Felix’s idea was to run a palisade along the margin of the brook, and up both sides of the valley to the ridge. There he would build a fort. The edges of the chalk cliffs he would connect with a palisade or a wall, and so form a complete enclosure. He mentioned his scheme to the shepherds; they did not greatly care for it, as they had always been secure without it, the rugged nature of the country not permitting horsemen to penetrate. But they were so completely under his influence that to please him they set about the work. He had to show them how to make a palisade; they had never seen one, and he made the first part of it himself. At building a wall with loose stones, without mortar, the shepherds were skilful; the wall along the verge of the cliffs was soon up, and so was the fort on the top of the ridge. The fort consisted merely of a circular wall, breast high, with embrasures or crenellations.
When this was finished, Felix had a sense of mastership, for in this fort he felt as if he could rule the whole country. From day to day shepherds came from the more distant parts to see the famous archer, and to admire the enclosure. Though the idea of it had never occurred to them, now they saw it they fully understood its advantages, and two other chiefs began to erect similar forts and palisades.
Felix was now anxious to continue his journey, yet he did not like to leave the shepherds, with whom his life was so pleasant. As usual, when deliberating, he wandered about the hills, and then into the forest. The shepherds at first insisted on at least two of their number accompanying him; they were fearful lest the gipsies should seize him, or a Bushman assassinate him. This company was irksome to Felix. In time he convinced them that he was a much better hunter than any of the tribe, and they permitted him to roam alone. During one of these excursions into the forest he discovered a beautiful lake. He looked down on the water from the summit of one of the green mountains.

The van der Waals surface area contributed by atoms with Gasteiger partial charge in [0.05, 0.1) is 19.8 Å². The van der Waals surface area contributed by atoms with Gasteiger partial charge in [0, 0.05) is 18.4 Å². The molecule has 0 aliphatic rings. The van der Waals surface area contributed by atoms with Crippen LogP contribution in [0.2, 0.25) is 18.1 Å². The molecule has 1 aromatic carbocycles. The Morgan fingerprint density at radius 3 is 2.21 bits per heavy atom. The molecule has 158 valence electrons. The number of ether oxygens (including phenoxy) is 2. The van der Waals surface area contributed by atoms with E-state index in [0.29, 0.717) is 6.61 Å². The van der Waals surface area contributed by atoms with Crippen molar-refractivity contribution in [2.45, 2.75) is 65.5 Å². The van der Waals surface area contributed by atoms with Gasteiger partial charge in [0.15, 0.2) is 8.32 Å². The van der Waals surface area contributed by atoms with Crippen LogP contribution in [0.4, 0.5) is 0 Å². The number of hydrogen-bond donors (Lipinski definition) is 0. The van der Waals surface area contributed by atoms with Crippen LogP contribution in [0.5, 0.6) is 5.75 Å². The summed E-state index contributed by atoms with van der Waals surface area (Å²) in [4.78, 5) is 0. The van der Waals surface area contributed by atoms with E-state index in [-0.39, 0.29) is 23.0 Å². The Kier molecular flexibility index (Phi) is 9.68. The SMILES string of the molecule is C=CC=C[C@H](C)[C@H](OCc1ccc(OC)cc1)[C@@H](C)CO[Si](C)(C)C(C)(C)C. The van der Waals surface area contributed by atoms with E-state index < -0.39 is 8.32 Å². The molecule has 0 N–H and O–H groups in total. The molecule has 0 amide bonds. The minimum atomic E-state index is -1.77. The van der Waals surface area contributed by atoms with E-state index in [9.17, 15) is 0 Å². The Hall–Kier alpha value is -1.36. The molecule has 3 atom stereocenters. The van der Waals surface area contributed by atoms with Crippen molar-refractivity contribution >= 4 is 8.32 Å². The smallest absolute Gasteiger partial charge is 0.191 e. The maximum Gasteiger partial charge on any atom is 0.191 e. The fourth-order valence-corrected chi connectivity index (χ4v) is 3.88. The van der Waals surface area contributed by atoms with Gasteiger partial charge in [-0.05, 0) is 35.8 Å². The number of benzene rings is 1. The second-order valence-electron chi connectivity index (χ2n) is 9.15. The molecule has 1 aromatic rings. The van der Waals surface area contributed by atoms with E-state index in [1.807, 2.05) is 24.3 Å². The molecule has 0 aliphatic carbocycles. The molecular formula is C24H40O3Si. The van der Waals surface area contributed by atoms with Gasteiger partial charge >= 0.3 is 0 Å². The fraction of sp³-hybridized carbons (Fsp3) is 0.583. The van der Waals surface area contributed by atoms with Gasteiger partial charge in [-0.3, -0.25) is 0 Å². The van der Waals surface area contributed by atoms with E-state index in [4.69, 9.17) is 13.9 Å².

It was, he thought, half a mile across, and the opposite shore was open woodland, grassy and meadow-like, and dotted with fine old oaks. By degrees these closed together, and the forest succeeded; beyond it again, at a distance of two miles, were green hills. A little clearing only was wanted to make the place fit for a castle and enclosure. Through the grass-land opposite he traced the course of a large brook down to the lake; another entered it on the right, and the lake gradually narrowed to a river on his left. Could he erect a tower there, and bring Aurora to it, how happy he would be! A more beautiful spot he had never seen, nor one more suited for every purpose in life.